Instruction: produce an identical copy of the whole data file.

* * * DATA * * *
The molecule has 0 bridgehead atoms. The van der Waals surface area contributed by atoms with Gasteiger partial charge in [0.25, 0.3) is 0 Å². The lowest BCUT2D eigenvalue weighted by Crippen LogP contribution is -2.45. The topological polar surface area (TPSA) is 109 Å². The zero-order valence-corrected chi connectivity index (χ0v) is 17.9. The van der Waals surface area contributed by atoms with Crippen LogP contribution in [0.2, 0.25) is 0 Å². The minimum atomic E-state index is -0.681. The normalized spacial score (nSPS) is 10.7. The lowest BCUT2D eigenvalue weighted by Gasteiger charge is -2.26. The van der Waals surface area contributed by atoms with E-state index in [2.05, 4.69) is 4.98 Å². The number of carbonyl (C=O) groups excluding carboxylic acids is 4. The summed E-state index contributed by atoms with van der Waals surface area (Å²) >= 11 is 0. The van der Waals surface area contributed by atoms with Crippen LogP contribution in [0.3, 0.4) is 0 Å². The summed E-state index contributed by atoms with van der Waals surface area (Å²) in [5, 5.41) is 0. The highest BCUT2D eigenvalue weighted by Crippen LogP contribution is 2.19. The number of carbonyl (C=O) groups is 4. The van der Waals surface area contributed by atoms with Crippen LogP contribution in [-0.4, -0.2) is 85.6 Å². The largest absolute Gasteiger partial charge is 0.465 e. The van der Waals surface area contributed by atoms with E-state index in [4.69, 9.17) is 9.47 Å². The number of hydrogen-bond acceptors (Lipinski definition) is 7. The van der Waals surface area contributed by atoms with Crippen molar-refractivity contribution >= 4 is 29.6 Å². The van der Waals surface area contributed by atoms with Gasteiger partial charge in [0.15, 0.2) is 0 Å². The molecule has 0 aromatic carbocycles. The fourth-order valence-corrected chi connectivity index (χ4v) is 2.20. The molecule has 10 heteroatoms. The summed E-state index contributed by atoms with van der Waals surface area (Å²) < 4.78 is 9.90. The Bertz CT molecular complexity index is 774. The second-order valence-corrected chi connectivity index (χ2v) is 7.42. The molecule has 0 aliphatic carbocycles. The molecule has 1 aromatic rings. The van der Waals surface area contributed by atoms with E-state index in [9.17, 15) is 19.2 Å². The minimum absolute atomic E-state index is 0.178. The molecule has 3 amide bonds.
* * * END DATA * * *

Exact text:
The molecule has 0 bridgehead atoms. The van der Waals surface area contributed by atoms with Gasteiger partial charge in [0.25, 0.3) is 0 Å². The lowest BCUT2D eigenvalue weighted by Crippen LogP contribution is -2.45. The topological polar surface area (TPSA) is 109 Å². The zero-order valence-corrected chi connectivity index (χ0v) is 17.9. The van der Waals surface area contributed by atoms with Crippen LogP contribution in [0.2, 0.25) is 0 Å². The minimum atomic E-state index is -0.681. The normalized spacial score (nSPS) is 10.7. The lowest BCUT2D eigenvalue weighted by Gasteiger charge is -2.26. The van der Waals surface area contributed by atoms with E-state index in [2.05, 4.69) is 4.98 Å². The number of carbonyl (C=O) groups excluding carboxylic acids is 4. The summed E-state index contributed by atoms with van der Waals surface area (Å²) >= 11 is 0. The van der Waals surface area contributed by atoms with Crippen LogP contribution in [0.3, 0.4) is 0 Å². The summed E-state index contributed by atoms with van der Waals surface area (Å²) in [5, 5.41) is 0. The highest BCUT2D eigenvalue weighted by Crippen LogP contribution is 2.19. The number of carbonyl (C=O) groups is 4. The van der Waals surface area contributed by atoms with Crippen LogP contribution in [-0.4, -0.2) is 85.6 Å². The largest absolute Gasteiger partial charge is 0.465 e. The van der Waals surface area contributed by atoms with E-state index in [4.69, 9.17) is 9.47 Å². The number of hydrogen-bond acceptors (Lipinski definition) is 7. The van der Waals surface area contributed by atoms with Crippen molar-refractivity contribution >= 4 is 29.6 Å². The van der Waals surface area contributed by atoms with Gasteiger partial charge in [0.15, 0.2) is 0 Å². The molecule has 0 aromatic carbocycles. The fourth-order valence-corrected chi connectivity index (χ4v) is 2.20. The molecule has 10 heteroatoms. The summed E-state index contributed by atoms with van der Waals surface area (Å²) < 4.78 is 9.90. The Bertz CT molecular complexity index is 774. The second-order valence-corrected chi connectivity index (χ2v) is 7.42. The molecule has 0 aliphatic carbocycles. The molecule has 1 aromatic rings. The van der Waals surface area contributed by atoms with E-state index in [9.17, 15) is 19.2 Å². The minimum absolute atomic E-state index is 0.178. The molecule has 3 amide bonds.